I'm hoping this is just the same as your fear that the husband is going to spill the beans at some point, in that you're not doing great at respecting other people's own self-interest over desire to create lots of drama/problems for themselves. But if you sincerely believe your fiance, if you told him, is going to go straight to the guy's wife, despite that being a horrible idea for himself and horrible thing to do in general.... again, red flag.
41
Also, 2 hours of phone calls over 2 months is NOTHING. 2 hours in one night maybe.
42
Thank you, biggie @41, 42. That was exactly what I was thinking and starting to work up to say. But you said it better.
43
It's real infidelity rather than "bullshit infidelity", but it's been too long to fess up now. You should take it to the grave.
44
I will also say that Floribama, I'm worried for you; you sound very controlled, either by your family of origin and initial community, or perhaps your finacé. Or maybe your fiancé is just continuing what your family started.
Of course we all should be considerate of our partners' ability to make their own choices and give informed consent. But the extent to which you feel you robbed or are robbing your fiancé given the (non)-severity of and time distance from the offense are really dissonant.

Someone I know just shared this story, which I think you might benefit from:
I was just reading "Cinderella" to a 4-year-old, and there was a part that said, "They made Cinderella do all the cooking, cleaning, and laundry, but she never complained." And I was like, "Hey, kid. If you're around people who expect you to do all the work while they sit around, you should DEFINITELY complain." And she was like, "Yeah. I WILL. I'm gonna complain." And it was awesome.

I hope you don't take this as scolding or concern-trolling--I'm genuinely concerned for you.
45
I agree with biggie and nocutename. If you really think your fiancé would contact the other man's wife or otherwise react really badly, that's a huge red flag (either for him or your opinion of him).
46
I'm going to therapy tomorrow.

And @sportlandia - yes i agree. it's real infidelity and i waited too long and now i'm in this terrible mess.
47
@Floribama: It was a definite act of infidelity. It happened over 2 years ago. It happened when you were inebriated. It has caused you to think about how you want to conduct yourself going forward and strengthened your resolve. It has made you guilty. It will not be repeated.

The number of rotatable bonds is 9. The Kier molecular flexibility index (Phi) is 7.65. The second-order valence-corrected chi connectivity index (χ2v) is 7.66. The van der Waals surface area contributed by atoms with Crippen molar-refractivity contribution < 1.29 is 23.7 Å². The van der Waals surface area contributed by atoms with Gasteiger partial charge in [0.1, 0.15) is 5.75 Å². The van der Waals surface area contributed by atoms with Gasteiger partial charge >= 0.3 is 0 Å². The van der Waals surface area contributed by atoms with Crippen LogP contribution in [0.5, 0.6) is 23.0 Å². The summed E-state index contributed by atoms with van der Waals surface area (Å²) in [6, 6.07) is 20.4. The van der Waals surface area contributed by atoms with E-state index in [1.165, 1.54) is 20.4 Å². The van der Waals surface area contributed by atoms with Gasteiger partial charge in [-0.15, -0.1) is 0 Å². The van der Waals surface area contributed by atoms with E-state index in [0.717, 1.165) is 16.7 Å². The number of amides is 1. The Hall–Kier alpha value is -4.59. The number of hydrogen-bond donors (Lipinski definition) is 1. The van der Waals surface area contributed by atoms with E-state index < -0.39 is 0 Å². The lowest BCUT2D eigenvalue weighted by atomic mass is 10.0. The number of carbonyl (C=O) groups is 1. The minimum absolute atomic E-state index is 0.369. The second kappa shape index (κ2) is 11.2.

Your fiancé has a right to make informed decisions about whether he wants to marry you or not. But try this: Think about if your fiancé came to you and confessed that 2-and-a-half years ago, he drunkenly made out with a married woman, then didn't immediately cut her dead, but spoke sporadically and briefly with her (mostly sympathizing with her unhappiness in her marriage) and not meeting with her again. Add in the exact sentences I wrote about you in the previous paragraph with the pronoun changed to be about him. Then ask yourself whether, knowing all that you do about your fiancé and based on your eight-year's long relationship, you would decide that you couldn't marry him.

If you say, "no; I would still marry him," then hold him to the same standard you hold yourself to.
If you say," no; I would still marry him, but I can see why he'd decide not to marry me," then I think you need to think long and hard about this man's character and the nature of your relationship and what you want or where you think this might end up.
If you say, "yes; this would be a relationship-extinguishing point for me," then I think you need to work on adding forgiveness to your repertoire, because in the grand scheme of a lifetime together, you will likely encounter greater tests of your steadfastness than this.
48
People -- including people who are usually good and kind -- sometimes do the wrong thing. (You, for example!). That means your fiance could also do the wrong thing in the heat of the moment. Just as "the other man" owes you confidentiality, so do you owe him the same. Stop trying to ruin everyone's lives because you are in terror about what could possibly happen if this came out. This is your "punishment." Live with it. Transferring the pain is selfish. You did not do anything much, but confessing will hurt your boy friend a lot more than your just accepting the burden yourself. Especially because making such a big deal of it will make it seem more significant to him too! I can just see your "confession," full of sobbing and wailing! It is kind of hard to believe that such a nothing burger is causing so much anguish -- and it will make him wonder if there was more than you are confessing.